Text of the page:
- I will say nothing here about my trip to Rome because I think you would prefer to hear about it from the Circular letter I am sending to all our Brothers in Oceania. I have indicated to them there the main events of this noteworthy pilgrimage and what has already been done for us on that occasion.
- I am sending at the same time some individual letters to those of our Brothers who have written to me or whom you mentioned to me as in need of encouragement. It gives me consolation and makes me very happy to see how your presence among them revives their courage and their confidence, how pleased and happy they are with your visits, and how they expect from them the most salutary results for the present and the future.
- Please continue, Reverend Father, to keep me up to date on the conduct and spiritual needs of our Brothers; you will be giving me real pleasure. I have no need to commend them to your care and fatherly solicitude. I have only prayers of thanksgiving to offer in return. Your charity extends even to those who have had the misfortune of separating themselves from their Brothers and returning to the world.
- For my part, I will associate myself as far as I am able with your zeal and charity by sending them letters and Circulars and by recommending them to follow your salutary advice and conform to your wise direction. By acting thus together in the same spirit and for the same end I hope we will have the consolation of supporting and strengthening them more and more in their good dispositions, so that they may do all the good they are capable of and which God asks of them.
- (Here are the names of those to whom I am addressing the Circulars, as members of our Society or having done their novitiate at Our Lady of the Hermitage) Brother Marie-Nizier, Br Florentin, Br Joseph-Xavier Luzy, Br Bertrand, Br Basile, Br Lucien, Br Euloge, Br Claude-Marie, Br Elie-Regis, Br Gennade, Br Jacques Peloux, Br Charise, Br Sorlin, Br M(arie) Gabriel Lagardelle, Br Emeri [sic], Br Augule [LFF Auguste], Br Germanique, Br Abraham and Br Ptolomee.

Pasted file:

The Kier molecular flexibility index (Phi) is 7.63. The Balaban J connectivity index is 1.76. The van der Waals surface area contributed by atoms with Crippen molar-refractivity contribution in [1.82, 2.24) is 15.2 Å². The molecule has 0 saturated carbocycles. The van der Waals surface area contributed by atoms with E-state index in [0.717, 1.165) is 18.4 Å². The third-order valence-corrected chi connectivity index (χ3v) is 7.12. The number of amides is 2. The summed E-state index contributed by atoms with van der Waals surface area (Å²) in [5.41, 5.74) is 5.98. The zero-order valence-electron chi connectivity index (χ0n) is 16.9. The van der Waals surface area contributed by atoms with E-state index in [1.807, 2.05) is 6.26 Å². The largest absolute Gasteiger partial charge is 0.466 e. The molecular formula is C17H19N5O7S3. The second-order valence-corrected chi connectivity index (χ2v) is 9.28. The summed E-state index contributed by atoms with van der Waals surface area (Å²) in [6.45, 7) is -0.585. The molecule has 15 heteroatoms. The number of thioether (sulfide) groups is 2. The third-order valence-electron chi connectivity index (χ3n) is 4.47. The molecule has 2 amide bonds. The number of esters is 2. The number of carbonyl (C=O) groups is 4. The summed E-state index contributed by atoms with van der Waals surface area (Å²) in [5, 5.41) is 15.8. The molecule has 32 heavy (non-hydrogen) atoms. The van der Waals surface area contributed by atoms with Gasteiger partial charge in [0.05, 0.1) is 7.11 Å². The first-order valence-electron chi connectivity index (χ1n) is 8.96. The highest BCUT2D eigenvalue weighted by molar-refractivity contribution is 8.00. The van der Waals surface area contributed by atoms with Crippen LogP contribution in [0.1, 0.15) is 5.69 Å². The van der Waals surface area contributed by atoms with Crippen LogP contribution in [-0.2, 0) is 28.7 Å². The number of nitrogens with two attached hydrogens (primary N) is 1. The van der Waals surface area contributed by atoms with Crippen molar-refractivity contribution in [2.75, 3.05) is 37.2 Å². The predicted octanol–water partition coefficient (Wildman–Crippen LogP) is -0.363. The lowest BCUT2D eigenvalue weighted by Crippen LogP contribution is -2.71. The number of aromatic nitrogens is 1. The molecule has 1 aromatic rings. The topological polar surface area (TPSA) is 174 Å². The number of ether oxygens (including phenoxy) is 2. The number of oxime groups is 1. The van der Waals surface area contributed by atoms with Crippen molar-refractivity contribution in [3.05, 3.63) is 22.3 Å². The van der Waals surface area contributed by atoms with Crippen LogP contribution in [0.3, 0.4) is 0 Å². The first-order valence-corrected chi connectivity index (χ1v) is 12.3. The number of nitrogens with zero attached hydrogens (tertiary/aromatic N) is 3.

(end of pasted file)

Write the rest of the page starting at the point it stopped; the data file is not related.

- I certainly approve of the way Br Euloge wishes to make his will and I am grateful for the concern you have shown for our Institute by getting him to leave it two hundred francs.
- The defection of poor Br Michel certainly grieved me; it did not surprise us much, all the same. But Br Optat’s was a real surprise and shock. I know the good Fr Colin shared my feelings on learning the sad news. As for Br Marie-Augustin’s leaving, that came as a thunderbolt, and the Brother Assistants shared my dismay and affliction. It has been some consolation for us to learn that he is leading a good life and still has warm feelings for the Fathers and the work of the missions.
- These unfortunate subjects must pass some very painful moments in recalling their original state, and their moments of joy, if they have any, can only be mingled with bitterness. Fortunate they if they know how to profit from the time God gives them and follow the inspirations of his grace so as to merit to still have a share in the happiness of their Brothers in heaven. I thank you for all you are doing in their favour.
- The day I went to give New Year greetings to the Fathers in Lyon I had the pleasure of a long conversation with Fr Yardin on the missions of Oceania. He read me a number of interesting passages from letters he had received. He was also kind enough to have copies of the letters printed for each of our Novitiate Houses. Our Brothers listen to the reading with exceptional keenness and attention.
- Fathers Matricon and Lallande, the Brother Assistants, and all the others who know you join with me in offering you, and all the Fathers and Brothers of Oceania, the expression of their sincere best wishes for the new year, and in renewing the assurances of their very cordial affection, and the share they take, through their prayers and goodwill, in all that is done in the missions.
- I am, in a particular way, with special affection and respectful devotion, in intimate union of prayer and works,
- my Reverend Father,
- Your very humble and obedient servant,
- Francois. Sup.
- The words in brackets are not included in the draft (LFF 2. 320).
- Louis Emile Aubrey de la Lande (1811-1899), ordained in 1845, joined the Society in 1853, and spent the rest of his Marist life as chaplain to the brothers at the Hermitage and St Genis Laval (rf L 120 ).